• the shares are transferred to a purchaser corporation that is controlled by one or more of the owner-manager’s children or grandchildren who are 18 years of age or older; and
  • the purchaser corporation does not dispose of the transferred shares within 60 months of acquiring them, with some exceptions.

As a result, now both the owner-manager and the child or grandchild can reap optimal tax benefits (i.e. capital gains treatment for vendor and use of corporation to buy shares for purchaser).

An independent assessment of the fair market value of the shares is required in order to benefit from this new provision. Further details regarding what constitutes an acceptable independent assessment are not yet available. As well, access to the lifetime capital gains exemption is reduced where the corporation has taxable capital employed in Canada in excess of $10 million, and gradually eliminated where such taxable capital reaches $15 million.

Restructure of a Family Business Between Siblings

Bill C-208 also amends section 55 (another anti-avoidance rule) to facilitate tax-deferred reorganizations of family-owned businesses and farms which involve sibling ownership. Section 55 recharacterizes an otherwise tax-free intercorporate dividend into a taxable capital gain, but allows for an exception to this recharacterization for related parties. However, siblings were not considered related parties for this exception. The Bill amends this to now consider siblings related for purposes of this rule. This amendment should help reduce the complexities faced in the past in relation to the division of family businesses between siblings.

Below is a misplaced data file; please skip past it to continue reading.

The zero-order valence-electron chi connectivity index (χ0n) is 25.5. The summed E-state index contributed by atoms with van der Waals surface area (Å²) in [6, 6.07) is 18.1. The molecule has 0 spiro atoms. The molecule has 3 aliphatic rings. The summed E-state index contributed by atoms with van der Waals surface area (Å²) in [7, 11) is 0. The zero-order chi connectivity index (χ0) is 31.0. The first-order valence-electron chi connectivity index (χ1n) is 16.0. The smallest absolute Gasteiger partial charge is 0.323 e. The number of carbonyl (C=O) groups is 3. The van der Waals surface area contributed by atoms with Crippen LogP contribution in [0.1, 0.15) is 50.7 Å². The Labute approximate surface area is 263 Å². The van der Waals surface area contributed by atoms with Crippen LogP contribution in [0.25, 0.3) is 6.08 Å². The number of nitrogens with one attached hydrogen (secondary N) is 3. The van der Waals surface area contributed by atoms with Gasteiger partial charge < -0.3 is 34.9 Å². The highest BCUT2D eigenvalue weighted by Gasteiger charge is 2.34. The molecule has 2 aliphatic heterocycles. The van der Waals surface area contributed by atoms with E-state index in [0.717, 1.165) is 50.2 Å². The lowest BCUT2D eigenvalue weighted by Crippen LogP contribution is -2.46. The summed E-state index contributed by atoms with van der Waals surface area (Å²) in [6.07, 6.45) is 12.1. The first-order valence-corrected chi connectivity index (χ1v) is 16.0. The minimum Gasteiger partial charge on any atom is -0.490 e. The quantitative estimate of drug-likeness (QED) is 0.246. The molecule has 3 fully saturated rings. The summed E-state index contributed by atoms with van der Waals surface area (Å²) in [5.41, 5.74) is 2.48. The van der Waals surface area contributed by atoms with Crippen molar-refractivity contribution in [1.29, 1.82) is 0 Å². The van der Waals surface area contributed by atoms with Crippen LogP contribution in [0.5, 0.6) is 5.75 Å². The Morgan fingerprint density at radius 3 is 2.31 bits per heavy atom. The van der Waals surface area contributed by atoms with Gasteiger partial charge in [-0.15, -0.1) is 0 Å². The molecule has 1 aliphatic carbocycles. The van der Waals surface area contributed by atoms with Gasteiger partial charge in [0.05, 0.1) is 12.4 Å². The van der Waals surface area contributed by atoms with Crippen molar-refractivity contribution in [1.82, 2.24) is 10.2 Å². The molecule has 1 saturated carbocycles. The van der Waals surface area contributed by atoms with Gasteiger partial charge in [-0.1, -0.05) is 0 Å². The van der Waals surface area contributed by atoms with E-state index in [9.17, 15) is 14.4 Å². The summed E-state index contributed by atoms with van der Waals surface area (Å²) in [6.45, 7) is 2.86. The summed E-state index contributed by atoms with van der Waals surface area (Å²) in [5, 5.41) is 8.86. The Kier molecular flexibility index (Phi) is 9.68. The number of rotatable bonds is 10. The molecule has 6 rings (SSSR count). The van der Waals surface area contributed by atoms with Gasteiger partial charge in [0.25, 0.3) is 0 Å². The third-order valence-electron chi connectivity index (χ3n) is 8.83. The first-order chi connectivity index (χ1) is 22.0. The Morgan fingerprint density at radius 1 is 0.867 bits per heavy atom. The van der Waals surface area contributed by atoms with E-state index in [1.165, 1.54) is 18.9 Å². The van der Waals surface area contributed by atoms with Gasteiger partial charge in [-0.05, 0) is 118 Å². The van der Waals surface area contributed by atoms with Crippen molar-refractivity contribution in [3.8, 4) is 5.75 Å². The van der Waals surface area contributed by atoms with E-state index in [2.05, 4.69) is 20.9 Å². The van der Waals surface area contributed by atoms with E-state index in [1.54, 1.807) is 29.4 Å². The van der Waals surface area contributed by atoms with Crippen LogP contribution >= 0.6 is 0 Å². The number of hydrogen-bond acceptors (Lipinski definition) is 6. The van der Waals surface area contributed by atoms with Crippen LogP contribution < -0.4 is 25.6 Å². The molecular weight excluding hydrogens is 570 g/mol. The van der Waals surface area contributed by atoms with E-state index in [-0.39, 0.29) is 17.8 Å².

For tax planning assistance with transfer or restructure of a family business, farm, or fishing corporation, contact our tax team. We are here to help.

July 5, 2021 update: On June 30, the day after Bill C-208 received Royal Assent, the Department of Finance issued a news release clarifying the effective date of Bill C-208: Bill C-208 makes amendments to the Income Tax Act but does not include an application date. The federal government is committed to facilitating genuine intergenerational share transfers, while preventing tax avoidance that undermines the equity of Canada’s tax system. The government proposes to introduce legislation to clarify that these amendments would apply at the beginning of the next taxation year, starting on January 1, 2022.


This article has been written in general terms to provide broad guidance only. It should not be relied upon to cover specific situations and you should not act upon the information contained herein without obtaining specific professional advice.  Please contact our office to discuss this information in the context of your specific circumstances. We accept no responsibility for any loss or damage resulting from your reliance on the information in this article.